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Wine & Canvas Development, LLC v. Muylle

United States Court of Appeals, Seventh Circuit

August 17, 2017

Wine & Canvas Development, LLC, Anthony Scott, Tamara McCracken, and Donald McCracken, Plaintiffs-Appellants,
v.
Christopher Muylle, Theodore Weisser, YN Canvas LLC d/b/a Art Uncorked, Art Uncorked, LLC, and Weisser Management Group, LLC, Defendants-Appellees.

          Argued November 9, 2016

         Appeals from the United States District Court for the Southern District of Indiana, Indianapolis Division. No. 11-cv-01598 - Tanya Walton Pratt, Judge.

          Before Bauer and Kanne, Circuit Judges, and Feinerman, District Judge. [*]

          FEINERMAN, DISTRICT JUDGE.

         Wine and Canvas Development, LLC, Anthony Scott, Tamara McCracken, and Donald McCracken sued Christopher Muylle, Theodore Weisser, YN Canvas CA, LLC, Art Uncorked LLC, and Weisser Management Group LLC, bringing federal trademark and state law claims. Muylle brought several counterclaims, including one for abuse of process under Indiana law. Weisser defaulted, and it appears that Weisser and Muylle were the only members of the defendant LLCs, so practically speaking the case ultimately amounted to Plaintiffs against Muylle. Pretrial motions disposed of much of the case, and the jury found for Muylle on Plaintiffs' trademark infringement and false designation of origin claims and on Muylle's abuse of process counterclaim. Plaintiffs appeal, and we affirm.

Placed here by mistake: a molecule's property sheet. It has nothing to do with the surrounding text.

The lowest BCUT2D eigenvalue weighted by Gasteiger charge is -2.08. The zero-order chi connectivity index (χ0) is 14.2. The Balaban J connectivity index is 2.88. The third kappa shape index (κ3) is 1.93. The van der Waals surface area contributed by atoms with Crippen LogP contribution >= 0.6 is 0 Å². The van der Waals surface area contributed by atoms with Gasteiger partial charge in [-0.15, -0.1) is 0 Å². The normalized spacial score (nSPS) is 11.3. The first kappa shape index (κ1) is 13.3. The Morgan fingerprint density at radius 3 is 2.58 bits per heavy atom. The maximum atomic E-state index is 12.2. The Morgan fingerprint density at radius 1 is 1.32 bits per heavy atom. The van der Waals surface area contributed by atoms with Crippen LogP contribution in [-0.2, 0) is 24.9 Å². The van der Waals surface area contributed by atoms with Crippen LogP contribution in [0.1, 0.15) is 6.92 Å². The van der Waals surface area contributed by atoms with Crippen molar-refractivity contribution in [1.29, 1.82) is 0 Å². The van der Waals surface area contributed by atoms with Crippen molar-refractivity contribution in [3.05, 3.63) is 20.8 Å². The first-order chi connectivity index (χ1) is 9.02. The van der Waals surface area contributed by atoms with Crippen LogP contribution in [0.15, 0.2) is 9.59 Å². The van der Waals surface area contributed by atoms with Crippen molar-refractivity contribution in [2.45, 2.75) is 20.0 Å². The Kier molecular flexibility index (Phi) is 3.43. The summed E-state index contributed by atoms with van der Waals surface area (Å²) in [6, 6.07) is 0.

I. Background

         Wine & Canvas is a business that specializes in hosting events colloquially known as "painting nights." These are social evenings where patrons, following a teacher's instructions, create a painting while enjoying wine and other adult beverages. Wine & Canvas operated locations in Indianapolis, Bloomington, and Oklahoma City.

         In 2008, Muylle befriended Scott, who was already acquainted with Weisser. They discussed a franchise arrangement under which Muylle and Weisser would move from Indiana to San Francisco to open a Wine & Canvas operation there. Muylle and Weisser signed a license agreement on behalf of their entity, YN Canvas CA, LLC.